Darren Webster believes an improved practice regime and a new-found composure on the big stage has been the key to his recent success in televised competition as he looks to make further inroads in the World Championship.
The Norwich thrower has enjoyed a strong finish to the 2016 season – whitewashing Phil Taylor 5-0 at the Grand Slam of Darts before reaching the Semi-Finals of the Players Championship Finals in Minehead - where he led Michael van Gerwen 6-0 before eventually succumbing to the world number one 11-8.
And, having seen better results in practise, the world number 35 is confident that he can start competing with the top players on a more frequent basis once he can transfer that form onto the big stage.
“I’m practising five times better than what I’m playing out there, so I’ve just got to take it up onto the stage,” said Webster.
“I looked at the videos from the Grand Slam and Players Championship and noticed that I was rushing the last dart, so I’ve been practising for the last two weeks and working on composure.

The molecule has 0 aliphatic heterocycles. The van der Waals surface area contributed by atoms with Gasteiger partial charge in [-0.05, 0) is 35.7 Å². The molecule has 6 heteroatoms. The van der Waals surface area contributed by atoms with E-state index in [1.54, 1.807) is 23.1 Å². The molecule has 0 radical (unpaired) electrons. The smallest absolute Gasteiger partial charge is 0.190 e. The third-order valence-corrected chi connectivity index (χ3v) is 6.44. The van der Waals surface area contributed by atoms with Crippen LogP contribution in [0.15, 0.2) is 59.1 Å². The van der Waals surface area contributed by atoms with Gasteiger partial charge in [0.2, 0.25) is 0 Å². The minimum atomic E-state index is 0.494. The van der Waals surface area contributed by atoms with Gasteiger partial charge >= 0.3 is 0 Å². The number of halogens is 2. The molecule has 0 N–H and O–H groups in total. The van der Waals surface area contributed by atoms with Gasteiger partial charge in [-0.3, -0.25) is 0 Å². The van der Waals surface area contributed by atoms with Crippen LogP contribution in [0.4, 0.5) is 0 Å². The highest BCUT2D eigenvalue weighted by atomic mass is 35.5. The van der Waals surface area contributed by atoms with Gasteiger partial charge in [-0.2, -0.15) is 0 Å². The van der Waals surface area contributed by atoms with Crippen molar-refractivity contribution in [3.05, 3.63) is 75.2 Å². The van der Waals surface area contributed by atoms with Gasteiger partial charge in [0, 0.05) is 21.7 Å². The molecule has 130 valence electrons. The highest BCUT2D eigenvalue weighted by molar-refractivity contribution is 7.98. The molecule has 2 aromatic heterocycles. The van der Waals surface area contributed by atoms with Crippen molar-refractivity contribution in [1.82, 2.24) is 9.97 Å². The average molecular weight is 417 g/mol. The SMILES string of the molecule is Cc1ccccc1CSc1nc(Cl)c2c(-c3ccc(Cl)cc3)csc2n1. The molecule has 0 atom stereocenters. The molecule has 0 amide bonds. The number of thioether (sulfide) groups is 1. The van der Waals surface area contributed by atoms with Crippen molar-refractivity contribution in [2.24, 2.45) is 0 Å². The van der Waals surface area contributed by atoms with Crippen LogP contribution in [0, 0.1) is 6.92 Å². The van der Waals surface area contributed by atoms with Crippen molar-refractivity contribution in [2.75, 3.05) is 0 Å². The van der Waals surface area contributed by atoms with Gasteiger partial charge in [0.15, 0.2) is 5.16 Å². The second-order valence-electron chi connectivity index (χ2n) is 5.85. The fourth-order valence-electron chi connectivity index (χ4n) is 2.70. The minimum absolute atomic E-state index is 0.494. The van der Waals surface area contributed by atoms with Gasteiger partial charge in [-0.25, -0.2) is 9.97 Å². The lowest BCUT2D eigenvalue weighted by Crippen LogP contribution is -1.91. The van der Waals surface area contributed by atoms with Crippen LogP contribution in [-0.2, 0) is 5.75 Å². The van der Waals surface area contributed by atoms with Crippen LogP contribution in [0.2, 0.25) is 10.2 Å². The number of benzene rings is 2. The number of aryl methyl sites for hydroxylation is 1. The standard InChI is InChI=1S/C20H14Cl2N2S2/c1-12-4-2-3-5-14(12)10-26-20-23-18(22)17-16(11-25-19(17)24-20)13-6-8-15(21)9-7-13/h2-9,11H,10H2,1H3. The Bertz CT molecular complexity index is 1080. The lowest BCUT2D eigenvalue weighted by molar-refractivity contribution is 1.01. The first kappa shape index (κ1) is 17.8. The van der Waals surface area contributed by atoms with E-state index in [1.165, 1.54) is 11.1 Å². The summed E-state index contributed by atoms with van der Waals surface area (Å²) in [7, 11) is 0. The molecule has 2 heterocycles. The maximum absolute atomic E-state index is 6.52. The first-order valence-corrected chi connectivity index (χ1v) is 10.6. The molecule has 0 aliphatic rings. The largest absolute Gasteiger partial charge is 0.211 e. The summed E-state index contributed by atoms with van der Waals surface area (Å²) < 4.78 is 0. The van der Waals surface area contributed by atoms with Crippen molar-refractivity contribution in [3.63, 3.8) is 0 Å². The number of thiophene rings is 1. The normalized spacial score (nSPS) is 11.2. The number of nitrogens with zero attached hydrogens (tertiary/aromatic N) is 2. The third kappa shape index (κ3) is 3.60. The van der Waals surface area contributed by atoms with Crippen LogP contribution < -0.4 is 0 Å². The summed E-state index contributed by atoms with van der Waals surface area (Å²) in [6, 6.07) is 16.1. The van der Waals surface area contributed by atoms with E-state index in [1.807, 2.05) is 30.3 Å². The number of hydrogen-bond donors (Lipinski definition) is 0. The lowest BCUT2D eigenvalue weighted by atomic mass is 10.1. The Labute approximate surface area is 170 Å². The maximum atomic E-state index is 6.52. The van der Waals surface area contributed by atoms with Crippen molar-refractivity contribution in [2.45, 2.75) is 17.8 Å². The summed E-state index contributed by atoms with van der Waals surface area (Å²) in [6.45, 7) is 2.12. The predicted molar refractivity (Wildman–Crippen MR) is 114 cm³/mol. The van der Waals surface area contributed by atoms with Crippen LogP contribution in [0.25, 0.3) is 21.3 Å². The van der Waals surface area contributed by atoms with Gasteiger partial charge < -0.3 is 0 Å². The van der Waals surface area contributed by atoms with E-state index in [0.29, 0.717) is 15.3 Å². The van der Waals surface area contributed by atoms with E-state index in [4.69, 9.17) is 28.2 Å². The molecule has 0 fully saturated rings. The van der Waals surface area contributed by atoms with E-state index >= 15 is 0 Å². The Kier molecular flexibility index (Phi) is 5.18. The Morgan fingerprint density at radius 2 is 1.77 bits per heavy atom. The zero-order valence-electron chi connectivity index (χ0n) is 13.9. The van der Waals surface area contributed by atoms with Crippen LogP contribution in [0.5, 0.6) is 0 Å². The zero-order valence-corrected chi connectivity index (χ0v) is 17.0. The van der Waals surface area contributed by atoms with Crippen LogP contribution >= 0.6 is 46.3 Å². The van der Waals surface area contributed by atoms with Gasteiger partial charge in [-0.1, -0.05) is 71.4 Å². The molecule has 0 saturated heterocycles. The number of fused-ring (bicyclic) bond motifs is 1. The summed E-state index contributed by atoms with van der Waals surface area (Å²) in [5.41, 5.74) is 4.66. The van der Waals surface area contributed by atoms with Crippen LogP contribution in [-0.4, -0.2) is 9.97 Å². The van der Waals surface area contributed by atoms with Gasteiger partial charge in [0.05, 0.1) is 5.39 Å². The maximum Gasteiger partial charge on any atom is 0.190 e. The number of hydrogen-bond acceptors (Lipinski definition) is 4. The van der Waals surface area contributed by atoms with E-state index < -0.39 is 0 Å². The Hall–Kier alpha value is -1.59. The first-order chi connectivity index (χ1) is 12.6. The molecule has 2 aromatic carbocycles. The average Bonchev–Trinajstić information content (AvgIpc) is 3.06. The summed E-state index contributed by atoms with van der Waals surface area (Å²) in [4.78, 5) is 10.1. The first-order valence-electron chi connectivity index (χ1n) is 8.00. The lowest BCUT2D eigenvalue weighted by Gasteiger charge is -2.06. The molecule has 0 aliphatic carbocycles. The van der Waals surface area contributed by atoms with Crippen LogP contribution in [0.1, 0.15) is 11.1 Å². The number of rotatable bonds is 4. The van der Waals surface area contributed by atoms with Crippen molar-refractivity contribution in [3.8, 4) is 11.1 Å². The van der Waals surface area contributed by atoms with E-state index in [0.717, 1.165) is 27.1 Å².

“I’ve now got to start controlling myself and training myself to do what I do week in and out on the big stage.
“Once I learn how to do it properly, I’ll give the top players a run for their money.”
Webster continued his strong form with an impressive victory over 2014 Lakeside champion Stephen Bunting in the opening round of the World Championship at Alexandra Palace - hitting eight maximums and high checkouts of 140, 147 and 157 along the way.
Bunting squandered seven darts for the match against the 48-year-old, who was particularly pleased with the way he held himself together and made the most of his opponent’s missed opportunities.
“You have to punish people when they make mistakes,” he said. "I’ve had that done to me for years now and I’ve been trying to do that to other people.
“I’m practising heavily on my finishing and it’s paying off.”
'The Demolition Man', who reached the Last 16 a decade ago, will match that run if he can overcome world number 17 Simon Whitlock in the Second Round on Friday.
And, though Webster knows that the two-time world finalist poses another tough test, he is remaining purely focused on his own performance.
“You just never know on the night. I just have to prepare myself, get up there and play my darts,” he explained.
“Years ago, I used to look at people but I don’t anymore. You have to put everything into one game.
“I’ve had a great end to the year and I’m still going, so you never know.”